Under the Nuclear Non-Proliferation Treaty (NPT), every country does have a right to nuclear development for peaceful purposes (i.e. nuclear energy). The fear is that countries may use this as a guise for weapons development. This is what the Bush Administration has been concerned about in the Iran example.
More fundamentally, if (as also noted further above) powerful countries, such as the US itself, are pursuing nuclear weapons options (defying various nuclear non proliferation treaties in the process), this raises arguments that many have made in the past, such as:
- Surely others have a right to develop nuclear weapons as well?
- Why should only a few powerful countries have them?
- Won’t they use their position to pressure or bully other countries to their interests?
North Korea, India, Pakistan, and Israel, for example (and possibly Iran, depending on how things progress) would seem to directly or indirectly support these questions for their own interests.
The right to nuclear weapons will be an attractive argument for those who feel threatened by the current world powers, or for those with more ambition. Furthermore, the world’s foremost nuclear powers appear unwilling to provide sufficient help. Some, such as the US, appear to reverse and actually develop more weapons, citing reasons such as fear and mistrust of others.
In that context, it would be hard to argue against other countries also demanding such terrible weapons. The US may even find it will have to accept that others will want nuclear weapons too, as they will recycle these same concerns, often back towards the US, adding the charge of hypocrisy if the US opposes them.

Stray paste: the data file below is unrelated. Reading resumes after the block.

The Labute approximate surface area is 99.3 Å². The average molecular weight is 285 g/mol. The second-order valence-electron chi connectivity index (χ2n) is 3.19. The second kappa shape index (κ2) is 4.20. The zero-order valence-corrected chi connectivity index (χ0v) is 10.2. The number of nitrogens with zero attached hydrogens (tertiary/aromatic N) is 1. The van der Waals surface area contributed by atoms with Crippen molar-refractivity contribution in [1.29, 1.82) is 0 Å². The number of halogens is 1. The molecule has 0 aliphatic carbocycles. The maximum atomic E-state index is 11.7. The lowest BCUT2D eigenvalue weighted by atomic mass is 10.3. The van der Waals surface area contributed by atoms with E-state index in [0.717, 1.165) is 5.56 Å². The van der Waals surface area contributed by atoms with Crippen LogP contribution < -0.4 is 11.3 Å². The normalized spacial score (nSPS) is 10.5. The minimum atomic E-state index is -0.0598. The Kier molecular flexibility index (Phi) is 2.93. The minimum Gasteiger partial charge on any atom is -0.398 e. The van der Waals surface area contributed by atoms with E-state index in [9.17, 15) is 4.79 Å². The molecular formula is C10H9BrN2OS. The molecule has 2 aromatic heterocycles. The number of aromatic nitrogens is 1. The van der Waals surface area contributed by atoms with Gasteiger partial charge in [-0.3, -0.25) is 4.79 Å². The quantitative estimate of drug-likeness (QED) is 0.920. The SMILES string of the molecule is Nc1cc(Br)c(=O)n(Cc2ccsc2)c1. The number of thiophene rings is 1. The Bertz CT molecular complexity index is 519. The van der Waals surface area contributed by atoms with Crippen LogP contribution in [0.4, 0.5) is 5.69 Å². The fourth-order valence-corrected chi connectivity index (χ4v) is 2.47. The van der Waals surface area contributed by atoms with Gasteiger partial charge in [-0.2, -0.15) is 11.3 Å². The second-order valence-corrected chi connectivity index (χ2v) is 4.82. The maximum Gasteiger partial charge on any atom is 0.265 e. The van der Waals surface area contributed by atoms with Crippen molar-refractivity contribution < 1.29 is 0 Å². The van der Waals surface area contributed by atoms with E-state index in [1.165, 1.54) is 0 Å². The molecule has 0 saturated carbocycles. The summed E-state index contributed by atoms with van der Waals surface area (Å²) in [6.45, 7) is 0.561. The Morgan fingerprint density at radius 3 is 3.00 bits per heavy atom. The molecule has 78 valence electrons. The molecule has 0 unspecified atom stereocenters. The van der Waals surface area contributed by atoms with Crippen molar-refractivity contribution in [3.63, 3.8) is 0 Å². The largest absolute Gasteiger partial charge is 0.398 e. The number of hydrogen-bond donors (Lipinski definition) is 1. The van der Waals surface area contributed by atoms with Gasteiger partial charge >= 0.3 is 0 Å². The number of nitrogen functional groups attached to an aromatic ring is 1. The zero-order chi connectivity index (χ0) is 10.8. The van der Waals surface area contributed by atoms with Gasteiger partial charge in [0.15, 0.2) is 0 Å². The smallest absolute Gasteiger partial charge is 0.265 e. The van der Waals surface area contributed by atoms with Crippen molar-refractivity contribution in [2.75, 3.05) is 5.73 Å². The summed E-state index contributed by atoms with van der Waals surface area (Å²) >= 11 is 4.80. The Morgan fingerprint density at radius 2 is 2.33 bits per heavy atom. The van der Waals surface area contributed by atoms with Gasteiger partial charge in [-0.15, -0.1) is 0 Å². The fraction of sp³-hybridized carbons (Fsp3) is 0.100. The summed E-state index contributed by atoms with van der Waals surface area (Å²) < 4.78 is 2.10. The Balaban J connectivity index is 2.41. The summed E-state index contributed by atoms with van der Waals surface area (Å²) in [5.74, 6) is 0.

Perhaps in the ideal sense most citizens in the world would like to see all countries give up their nuclear weapons, but in the world of real-politik, that would seem suicidal. The arms race fear seems hard to avoid.
For countries such as the US that wish to dissuade others from pursuing nuclear weapons development, a negotiated approach that is also backed by real commitments where powerful countries live up to their parts of nuclear non proliferation treaties would go a long way towards achieving a more agreeable and peaceful future. But to achieve this requires an almost colossal shift in foreign policy and requires such a level of friendship and trust between countries currently opposed to each other, that it is hard to see if this can ever happen.
Ironically then, the need for international
stability will be used as an argument both for the reduction in nuclear weapons, and for their proliferation.
Ultimately, the threat of more nuclear weapons, of increased arms races and insecurity are all diversions of precious resources that lots of countries can ill-afford. Close calls on nuclear annihilation, such as the two examples at the beginning of this article, may become harder to avoid.
5 articles on “Nuclear Weapons” and 1 related issue:
Read “The US Nuclear Superpower” to learn more.
Read “North Korea and Nuclear Weapons” to learn more.
Iran has had a turbulent history in just its recent past. From a democracy in the 1950s, Iran seems to have moved backwards, from an authoritarian regime (backed by Britain and the US) that overthrew the democratic one, to a religious fundamentalist regime toppling the authoritarian one and taking an anti-US stance.
The US ended its support for Iran and instead supported Iraq in a brutal war through the 1980s against Iran where over 1 million people died. More recently, Iran was described as being part of an “axis of evil” by US President George Bush, as part of his “war on terror.”
The US has also accused Iran of pursuing the development of nuclear weapons, while Iran says it is only pursuing peaceful development. Internally, movements towards moderate policies and democratic values are gaining traction, but not with hardliners in power trying to hold on. This section looks into these and related issues.
Read “Iran” to learn more.
Read “India and Pakistan go Nuclear” to learn more.
Read “The US and the Comprehensive Test Ban Treaty” to learn more.
Read “Arms Control” to learn more.